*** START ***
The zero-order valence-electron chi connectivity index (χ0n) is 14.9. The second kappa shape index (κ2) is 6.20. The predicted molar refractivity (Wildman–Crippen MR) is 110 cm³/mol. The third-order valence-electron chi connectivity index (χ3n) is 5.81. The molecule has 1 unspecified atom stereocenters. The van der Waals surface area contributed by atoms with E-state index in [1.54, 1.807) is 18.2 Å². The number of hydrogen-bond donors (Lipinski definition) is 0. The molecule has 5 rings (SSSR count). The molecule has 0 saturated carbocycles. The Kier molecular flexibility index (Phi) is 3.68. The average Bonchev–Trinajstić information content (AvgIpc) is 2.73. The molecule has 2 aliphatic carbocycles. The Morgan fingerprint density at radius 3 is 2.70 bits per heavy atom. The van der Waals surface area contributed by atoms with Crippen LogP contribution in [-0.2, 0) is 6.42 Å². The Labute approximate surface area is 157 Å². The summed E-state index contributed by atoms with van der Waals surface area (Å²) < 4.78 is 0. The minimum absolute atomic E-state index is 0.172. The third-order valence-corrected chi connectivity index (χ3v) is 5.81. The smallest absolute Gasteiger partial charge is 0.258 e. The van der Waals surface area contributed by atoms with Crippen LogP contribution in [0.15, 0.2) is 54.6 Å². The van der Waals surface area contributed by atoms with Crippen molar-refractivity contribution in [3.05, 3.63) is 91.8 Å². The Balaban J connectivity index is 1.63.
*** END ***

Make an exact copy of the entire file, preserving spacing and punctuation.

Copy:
The zero-order valence-electron chi connectivity index (χ0n) is 14.9. The second kappa shape index (κ2) is 6.20. The predicted molar refractivity (Wildman–Crippen MR) is 110 cm³/mol. The third-order valence-electron chi connectivity index (χ3n) is 5.81. The molecule has 1 unspecified atom stereocenters. The van der Waals surface area contributed by atoms with E-state index in [1.54, 1.807) is 18.2 Å². The number of hydrogen-bond donors (Lipinski definition) is 0. The molecule has 5 rings (SSSR count). The molecule has 0 saturated carbocycles. The Kier molecular flexibility index (Phi) is 3.68. The average Bonchev–Trinajstić information content (AvgIpc) is 2.73. The molecule has 2 aliphatic carbocycles. The Morgan fingerprint density at radius 3 is 2.70 bits per heavy atom. The van der Waals surface area contributed by atoms with Crippen LogP contribution in [-0.2, 0) is 6.42 Å². The Labute approximate surface area is 157 Å². The summed E-state index contributed by atoms with van der Waals surface area (Å²) < 4.78 is 0. The minimum absolute atomic E-state index is 0.172. The third-order valence-corrected chi connectivity index (χ3v) is 5.81. The smallest absolute Gasteiger partial charge is 0.258 e. The van der Waals surface area contributed by atoms with Crippen LogP contribution in [0.15, 0.2) is 54.6 Å². The van der Waals surface area contributed by atoms with Crippen molar-refractivity contribution in [3.05, 3.63) is 91.8 Å². The Balaban J connectivity index is 1.63.